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Date
April 17, 2012

Teens and Meditation

Why some schools are going Zen.
Transcript

Jessica: Everybody knows teenagers can get loud. So it might surprise you to see this: a classroom of teenagers sitting blissfully silent. These are students from the Humanities Preparatory Academy in New York. They are doing something called “mindfulness meditation” and they say they like it.

“It most definitely chills out your body and you’re in perspective.”

Jessica: I was intrigued enough to check it out for myself.

I am about to take this meditation class right now and I have no idea what to expect. I have done yoga but I know it is different. And right now I am going to try to get in the zone.

“Before I took this class I was always tired, sleeping in class, late papers and forgetting stuff. Now my mind is relaxed. I can focus more.

“I realize when I meditate I’m not as hyper and don’t want to get in as many fights. It calms you down. It’s nice.”

Jessica: What is meditation?

“Meditation is about being in the present moment.”

Jessica: Some of the first records of meditation come from hindu religious traditions over 5,000 years ago. Since then, people have practiced different styles in many faiths. Studies have shown Tibetan Buddhist monks can actually raise their own body temperature during intense meditation.

It may sound a little new age but meditation has been catching on among young people across the country. This has been fueled by an explosion of cutting edge science that shows its benefits.

“I think meditation can be really valuable for young people because it helps on so many different levels.”

Jessica: Researcher Britta Holzel has found that meditating for just eight weeks can actually rewire your brain.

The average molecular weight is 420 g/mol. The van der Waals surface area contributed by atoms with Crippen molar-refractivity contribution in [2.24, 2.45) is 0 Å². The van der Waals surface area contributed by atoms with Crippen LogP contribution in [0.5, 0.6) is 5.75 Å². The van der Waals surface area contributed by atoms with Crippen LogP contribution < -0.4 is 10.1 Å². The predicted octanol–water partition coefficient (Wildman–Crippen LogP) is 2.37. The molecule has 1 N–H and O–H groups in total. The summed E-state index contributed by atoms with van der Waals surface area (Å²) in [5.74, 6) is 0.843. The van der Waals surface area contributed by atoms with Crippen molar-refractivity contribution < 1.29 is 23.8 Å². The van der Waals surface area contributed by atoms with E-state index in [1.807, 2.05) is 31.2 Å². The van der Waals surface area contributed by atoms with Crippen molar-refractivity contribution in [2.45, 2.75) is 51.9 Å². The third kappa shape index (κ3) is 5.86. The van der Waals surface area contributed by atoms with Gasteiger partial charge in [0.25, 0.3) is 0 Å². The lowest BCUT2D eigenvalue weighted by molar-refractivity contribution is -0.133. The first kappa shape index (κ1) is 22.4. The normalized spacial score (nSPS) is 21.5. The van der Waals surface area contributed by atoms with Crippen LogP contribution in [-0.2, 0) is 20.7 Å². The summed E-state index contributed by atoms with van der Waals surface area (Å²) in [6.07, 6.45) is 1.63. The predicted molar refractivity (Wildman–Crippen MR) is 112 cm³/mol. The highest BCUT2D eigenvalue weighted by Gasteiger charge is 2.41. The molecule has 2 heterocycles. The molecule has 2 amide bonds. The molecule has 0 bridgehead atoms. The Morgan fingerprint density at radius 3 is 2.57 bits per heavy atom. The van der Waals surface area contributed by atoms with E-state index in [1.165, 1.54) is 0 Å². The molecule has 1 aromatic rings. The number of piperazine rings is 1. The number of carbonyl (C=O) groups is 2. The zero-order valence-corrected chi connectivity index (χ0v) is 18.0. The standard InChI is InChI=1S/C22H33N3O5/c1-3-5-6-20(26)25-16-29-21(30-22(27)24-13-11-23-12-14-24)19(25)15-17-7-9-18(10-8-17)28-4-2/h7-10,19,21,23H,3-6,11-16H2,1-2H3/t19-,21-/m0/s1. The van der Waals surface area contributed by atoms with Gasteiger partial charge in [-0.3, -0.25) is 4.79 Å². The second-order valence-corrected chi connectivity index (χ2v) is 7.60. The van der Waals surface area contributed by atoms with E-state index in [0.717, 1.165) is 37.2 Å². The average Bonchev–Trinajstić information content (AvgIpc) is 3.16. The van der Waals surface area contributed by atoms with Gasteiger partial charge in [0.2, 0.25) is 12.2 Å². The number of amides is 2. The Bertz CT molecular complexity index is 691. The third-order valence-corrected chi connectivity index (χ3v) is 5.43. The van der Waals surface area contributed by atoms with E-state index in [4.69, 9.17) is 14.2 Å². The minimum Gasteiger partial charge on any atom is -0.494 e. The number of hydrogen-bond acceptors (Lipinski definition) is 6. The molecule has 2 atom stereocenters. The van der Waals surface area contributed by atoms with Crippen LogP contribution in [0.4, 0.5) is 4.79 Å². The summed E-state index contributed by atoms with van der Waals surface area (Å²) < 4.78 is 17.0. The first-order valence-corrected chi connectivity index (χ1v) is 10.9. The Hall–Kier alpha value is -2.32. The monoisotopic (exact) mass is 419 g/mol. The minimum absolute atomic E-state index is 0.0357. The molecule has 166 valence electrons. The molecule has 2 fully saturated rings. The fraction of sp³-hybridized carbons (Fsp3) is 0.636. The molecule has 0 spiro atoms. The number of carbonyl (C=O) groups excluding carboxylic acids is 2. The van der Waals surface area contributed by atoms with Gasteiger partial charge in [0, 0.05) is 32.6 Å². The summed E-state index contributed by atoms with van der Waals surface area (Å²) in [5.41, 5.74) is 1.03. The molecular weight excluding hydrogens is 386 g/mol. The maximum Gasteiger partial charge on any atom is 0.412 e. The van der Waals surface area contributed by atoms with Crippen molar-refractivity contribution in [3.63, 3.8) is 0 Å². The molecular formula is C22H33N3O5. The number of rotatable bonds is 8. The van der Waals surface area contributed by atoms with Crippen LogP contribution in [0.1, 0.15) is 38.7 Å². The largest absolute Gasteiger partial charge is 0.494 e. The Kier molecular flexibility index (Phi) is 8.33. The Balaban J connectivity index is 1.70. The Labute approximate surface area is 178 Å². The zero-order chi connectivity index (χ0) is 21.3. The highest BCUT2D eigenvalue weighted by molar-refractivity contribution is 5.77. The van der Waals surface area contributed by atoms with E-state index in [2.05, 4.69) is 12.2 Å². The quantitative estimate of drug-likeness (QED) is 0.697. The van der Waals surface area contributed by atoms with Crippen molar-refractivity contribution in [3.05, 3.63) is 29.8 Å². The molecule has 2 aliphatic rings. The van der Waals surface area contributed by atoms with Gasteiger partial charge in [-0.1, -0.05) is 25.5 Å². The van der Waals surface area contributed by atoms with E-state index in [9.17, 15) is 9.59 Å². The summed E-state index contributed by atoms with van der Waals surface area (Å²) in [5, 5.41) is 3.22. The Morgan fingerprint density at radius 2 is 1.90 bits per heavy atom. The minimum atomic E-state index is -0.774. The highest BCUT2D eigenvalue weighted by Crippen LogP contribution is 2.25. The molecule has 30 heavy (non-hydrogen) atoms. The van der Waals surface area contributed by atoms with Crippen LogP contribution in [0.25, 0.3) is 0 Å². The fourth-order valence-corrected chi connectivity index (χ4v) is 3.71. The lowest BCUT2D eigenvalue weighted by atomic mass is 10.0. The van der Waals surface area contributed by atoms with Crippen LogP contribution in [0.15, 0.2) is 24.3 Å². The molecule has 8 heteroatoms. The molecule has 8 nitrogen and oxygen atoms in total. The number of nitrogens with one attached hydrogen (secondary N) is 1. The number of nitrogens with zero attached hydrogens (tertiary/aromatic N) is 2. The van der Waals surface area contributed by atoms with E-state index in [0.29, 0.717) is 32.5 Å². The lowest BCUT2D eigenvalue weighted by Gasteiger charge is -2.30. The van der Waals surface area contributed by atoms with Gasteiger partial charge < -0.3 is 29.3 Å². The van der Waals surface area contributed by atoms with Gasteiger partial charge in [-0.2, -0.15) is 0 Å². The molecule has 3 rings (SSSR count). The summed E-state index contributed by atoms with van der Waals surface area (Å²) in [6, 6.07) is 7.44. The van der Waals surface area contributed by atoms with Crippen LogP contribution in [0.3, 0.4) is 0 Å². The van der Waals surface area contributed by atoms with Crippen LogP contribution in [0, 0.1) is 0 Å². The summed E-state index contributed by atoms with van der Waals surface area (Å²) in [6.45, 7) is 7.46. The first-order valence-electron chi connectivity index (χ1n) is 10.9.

Britta Holzel: We put people in this MRI scanner to take pictures of their brain.

Jessica: Using a machine like this, she scanned people’s brains before and after eight weeks of meditating. Those who meditated developed more density in the part of the brain associated with learning and they had less density in the part associated with stress.

Researcher Catherine Kerr found the part of the brain that filters out unneeded sensory information works better after meditation.

Catherine Kerr: I do think this could be a really helpful way to manage information and reduce the stress of too much information.

Jessica: Kerr leads a group of busy medical school students who say meditating helps them focus.

“You have a lot of obligations outside of school so it’s nice to just narrow it down to when you’re studying, study.”

Jessica: But there has been some controversy over meditation in schools because of its religious background. Those at Humanities Prep say their classes fit, even in a public school.

“For me, I look at it as a cultural tradition that’s being offered to our students. It’s coming from a certain cultural context but it has implications for everyone and it can be very secular as well.”

“Religious values have nothing to do with meditating, keeping up with your body. It’s like going to the doctor.”

Jessica: School administrators say since starting the meditation classes, they have seen better grades and better behavior from their students.

“We haven’t had a physical fight since the program began.”

“It’s been good for me because it helps you relax. It helps you show compassion because it gets you out of your mood.”

Jessica: One class probably wasn’t enough to rewire my brain, though I did briefly get in the zone.

Jessica Kumari, Channel One News.

Correlations

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